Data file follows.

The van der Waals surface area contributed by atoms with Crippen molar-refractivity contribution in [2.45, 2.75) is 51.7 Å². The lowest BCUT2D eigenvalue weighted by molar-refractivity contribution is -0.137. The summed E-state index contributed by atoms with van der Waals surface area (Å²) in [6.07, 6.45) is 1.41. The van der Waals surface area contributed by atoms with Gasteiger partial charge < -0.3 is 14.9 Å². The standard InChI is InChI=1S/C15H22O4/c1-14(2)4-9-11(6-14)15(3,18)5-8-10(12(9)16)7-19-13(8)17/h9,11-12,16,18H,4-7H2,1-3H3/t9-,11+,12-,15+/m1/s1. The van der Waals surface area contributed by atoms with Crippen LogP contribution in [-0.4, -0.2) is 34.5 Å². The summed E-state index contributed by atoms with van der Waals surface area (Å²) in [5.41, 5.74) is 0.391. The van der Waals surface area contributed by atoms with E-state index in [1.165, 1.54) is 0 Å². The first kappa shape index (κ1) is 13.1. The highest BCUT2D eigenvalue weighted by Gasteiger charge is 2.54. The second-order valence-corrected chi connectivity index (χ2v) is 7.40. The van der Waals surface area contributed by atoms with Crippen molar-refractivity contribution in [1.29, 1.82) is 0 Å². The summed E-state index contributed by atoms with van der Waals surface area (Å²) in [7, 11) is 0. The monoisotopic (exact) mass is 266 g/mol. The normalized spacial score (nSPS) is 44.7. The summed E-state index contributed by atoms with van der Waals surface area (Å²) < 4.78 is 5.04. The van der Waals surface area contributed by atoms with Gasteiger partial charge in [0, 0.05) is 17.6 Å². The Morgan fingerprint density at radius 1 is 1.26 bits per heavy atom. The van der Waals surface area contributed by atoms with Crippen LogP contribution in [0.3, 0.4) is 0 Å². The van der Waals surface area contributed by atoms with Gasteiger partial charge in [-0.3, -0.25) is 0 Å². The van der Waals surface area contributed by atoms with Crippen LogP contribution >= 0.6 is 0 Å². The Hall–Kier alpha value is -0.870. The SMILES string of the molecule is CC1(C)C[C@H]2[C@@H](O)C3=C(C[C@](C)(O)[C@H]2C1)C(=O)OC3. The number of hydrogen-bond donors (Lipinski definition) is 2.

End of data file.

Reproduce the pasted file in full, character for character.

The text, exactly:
The van der Waals surface area contributed by atoms with Crippen molar-refractivity contribution in [2.45, 2.75) is 51.7 Å². The lowest BCUT2D eigenvalue weighted by molar-refractivity contribution is -0.137. The summed E-state index contributed by atoms with van der Waals surface area (Å²) in [6.07, 6.45) is 1.41. The van der Waals surface area contributed by atoms with Gasteiger partial charge < -0.3 is 14.9 Å². The standard InChI is InChI=1S/C15H22O4/c1-14(2)4-9-11(6-14)15(3,18)5-8-10(12(9)16)7-19-13(8)17/h9,11-12,16,18H,4-7H2,1-3H3/t9-,11+,12-,15+/m1/s1. The van der Waals surface area contributed by atoms with Crippen LogP contribution in [-0.4, -0.2) is 34.5 Å². The summed E-state index contributed by atoms with van der Waals surface area (Å²) in [5.41, 5.74) is 0.391. The van der Waals surface area contributed by atoms with E-state index in [1.165, 1.54) is 0 Å². The first kappa shape index (κ1) is 13.1. The highest BCUT2D eigenvalue weighted by Gasteiger charge is 2.54. The second-order valence-corrected chi connectivity index (χ2v) is 7.40. The van der Waals surface area contributed by atoms with Crippen molar-refractivity contribution in [1.29, 1.82) is 0 Å². The summed E-state index contributed by atoms with van der Waals surface area (Å²) in [7, 11) is 0. The monoisotopic (exact) mass is 266 g/mol. The normalized spacial score (nSPS) is 44.7. The summed E-state index contributed by atoms with van der Waals surface area (Å²) < 4.78 is 5.04. The van der Waals surface area contributed by atoms with Gasteiger partial charge in [0, 0.05) is 17.6 Å². The Morgan fingerprint density at radius 1 is 1.26 bits per heavy atom. The van der Waals surface area contributed by atoms with Crippen LogP contribution in [0.3, 0.4) is 0 Å². The van der Waals surface area contributed by atoms with Gasteiger partial charge in [-0.3, -0.25) is 0 Å². The van der Waals surface area contributed by atoms with Crippen LogP contribution >= 0.6 is 0 Å². The Hall–Kier alpha value is -0.870. The SMILES string of the molecule is CC1(C)C[C@H]2[C@@H](O)C3=C(C[C@](C)(O)[C@H]2C1)C(=O)OC3. The number of hydrogen-bond donors (Lipinski definition) is 2.